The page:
Ugh, today had to have been my worst day at dialysis.

It all started when I was cannulating myself. The needles went in fine and I was just connecting myself. I connected the first tube and that was fine, but when it was time to connect the tube to my second needle, I forgot to clamp my needle. When I removed the syringe from the needle, blood started spewing all over the place. Of course I tried to clamp the needle in a panic, but the clamps are really hard to clamp sometimes….especially when it’s covered in your own blood. I finally got it clamped, but the damage had already been done. Liz (one of the nurses) helped me clean up. Ugh, what a horrible start to dialysis. I didn’t think it could get any worse than this. Boy was I wrong.

After I connected myself and cleaned up my hands, Dr. Chan came tell me that my appointment had been set and Meghan (the receptionist) should be coming to me shortly to tell me when it would be. When he came over, he said to me “Um, your machine is leaking”.

When I turned around, I quickly scanned my machine and didn’t see anything. Then I looked at my dialyzer, and there it was. I didn’t tighten the blue tube thaht connects to the dialyzer tight enough and blood was dripping down my dialyzer and onto the floor. A substancial pool of blood had already developed on the floor beside my dialysis machine, all over the the side of the machine, the wheel of the machine, on the acid jug, on the extra Bicart, on the dialyzer itself and on the arm that holds the dialyzer.

I turned my pump off and asked Dr. Chan to grab a nurse for me, which he did. Stella came over and taught me what I should do if that happened at home. She told me to turn the regular pump off and also the dialyzer pump, to clamp both tubes coming out of the dialyzer, remove the tube, then reconnect it tightly. After that, it was fine, but the floor and my machine was still quite bloody. I knew that since Rose (my nurse) wasn’t there today due to the massive snow storm (she lives a bit of a distance away) that I’d be doing a major clean up after dialysis….and it’s hard enough to just stand up and walk around after dialysis, never mind getting down on all fours and scrubbing dried blood off of the floor and a dialysis machine.

After about half an hour, as usual, I began to feel a bit nauseated. I gave myself my gravol which made me feel better in about 10 minutes or so. I leaned my chair back and closed my eyes so I could get some rest. I began to dose off. As soon as I began to dose off, I heard a deep male voice say “HELLO FLO!”.

It was Fabien, one of the techs. He came to see me last friday to teach me about maintaining and taking care of the water treatment system which would soon be delivered to my house. He did mention that he’d come back on Wednesday just to review, but I had forgotten. My heart sunk. If this visit from Fabien would be anything like his last visit, I’d be sitting there for 2 hours STRAIGHT listening to him demonstrate the various procedures for testing the water, changing filters, etc. Don’t get me wrong, Fabien is an awesomely nice guy…but when you’re tired, not feeling great, and dreading spending 45 minutes cleaning up after dialysis….it doesn’t matter how great you are!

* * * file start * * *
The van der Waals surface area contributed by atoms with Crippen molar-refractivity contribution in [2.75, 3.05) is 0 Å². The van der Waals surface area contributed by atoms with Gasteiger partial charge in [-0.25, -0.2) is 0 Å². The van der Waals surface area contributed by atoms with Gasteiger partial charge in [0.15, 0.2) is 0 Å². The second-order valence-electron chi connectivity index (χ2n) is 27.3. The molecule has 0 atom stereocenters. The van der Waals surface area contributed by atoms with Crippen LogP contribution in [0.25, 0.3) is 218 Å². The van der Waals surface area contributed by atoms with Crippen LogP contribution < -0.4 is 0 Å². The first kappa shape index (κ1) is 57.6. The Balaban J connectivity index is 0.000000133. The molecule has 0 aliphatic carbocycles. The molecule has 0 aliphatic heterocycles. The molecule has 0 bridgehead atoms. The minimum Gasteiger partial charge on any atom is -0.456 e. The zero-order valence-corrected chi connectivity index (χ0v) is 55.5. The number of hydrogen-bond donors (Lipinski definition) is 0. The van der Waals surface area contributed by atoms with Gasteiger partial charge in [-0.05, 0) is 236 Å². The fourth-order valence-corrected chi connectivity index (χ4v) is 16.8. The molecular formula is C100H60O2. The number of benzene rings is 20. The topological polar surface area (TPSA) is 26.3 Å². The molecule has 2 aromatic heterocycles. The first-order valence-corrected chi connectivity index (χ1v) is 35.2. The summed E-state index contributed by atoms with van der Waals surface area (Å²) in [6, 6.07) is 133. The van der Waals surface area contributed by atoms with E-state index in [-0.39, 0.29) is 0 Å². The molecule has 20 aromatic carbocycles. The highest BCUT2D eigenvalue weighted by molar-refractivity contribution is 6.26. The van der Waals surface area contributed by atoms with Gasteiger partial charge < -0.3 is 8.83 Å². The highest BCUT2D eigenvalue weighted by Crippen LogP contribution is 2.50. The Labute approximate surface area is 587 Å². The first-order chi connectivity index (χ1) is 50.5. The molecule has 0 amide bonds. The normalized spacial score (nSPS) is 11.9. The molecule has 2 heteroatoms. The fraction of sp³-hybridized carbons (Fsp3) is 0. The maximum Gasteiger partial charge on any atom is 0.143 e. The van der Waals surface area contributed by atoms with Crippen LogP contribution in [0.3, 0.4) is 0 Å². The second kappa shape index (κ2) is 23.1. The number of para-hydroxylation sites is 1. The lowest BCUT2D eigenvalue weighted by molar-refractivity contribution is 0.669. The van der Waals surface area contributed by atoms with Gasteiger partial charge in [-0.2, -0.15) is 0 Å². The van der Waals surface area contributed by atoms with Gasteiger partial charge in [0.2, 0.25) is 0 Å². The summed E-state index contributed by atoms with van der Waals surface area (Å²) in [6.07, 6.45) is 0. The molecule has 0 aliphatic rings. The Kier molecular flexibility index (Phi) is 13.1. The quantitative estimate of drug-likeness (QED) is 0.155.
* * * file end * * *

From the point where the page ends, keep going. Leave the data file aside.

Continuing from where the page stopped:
Fabien spent about 45 minutes chatting before he left.

I thought that was the end…but it wasn’t. I changed my Bicart as usual. My dialysis friend Sadia came over to say hello to me and buy me a snack as she normally did. After dialysis and after clotting, putting my bandages on, etc, I put the feet of my reclining chair down to see a pool of water mixed with some of the blood that had already been on the floor. What the hell?? Where did this huge pool of water come from?? I looked around and realized that the cap that I had placed on the Bicart that I changed had fallen off, and almost all of the water that was in the Bicart container had spilled onto the floor. I almost cried.

I put my machine in disinfect and then I pushed it against the wall. I grabbed a chair, some disenfectant wipes, some gloves, and cleaned up as best as I could. I had to take a few breaks inbetween as I felt like I was going to pass out. It seemed like everything was covered in blood, and it was taking a lot of effort to clean it up.

I did a pretty thorough job, taking into consideration that house keeping would be around to clean up again.

When I went outside to meet my dad, he told me that he had a meeting to go to so he’d have to rush a bit. I was happy about this, as I’d be getting home in record time. When I got home, I then spent quite a while trying to call the government of Canada concerning my CPP T4! Needless to say, it took a LONG time as I kept getting busy signals when I called!

All in all, I’m sure that my previously stable hemoglobin has dropped. 😦 Ugh I hope Friday is a better day.


1 comment on “Worst Dialysis Day Ever!

  1. Hi, I am writing from Houston, Tx and I just wanted to tell you to hang in there. I am 38 yrs old. I am also a home hemo patient using the Nxstage machine. I would just like to let you know that it gets easier as time goes on. If you would just like to talk, email me at


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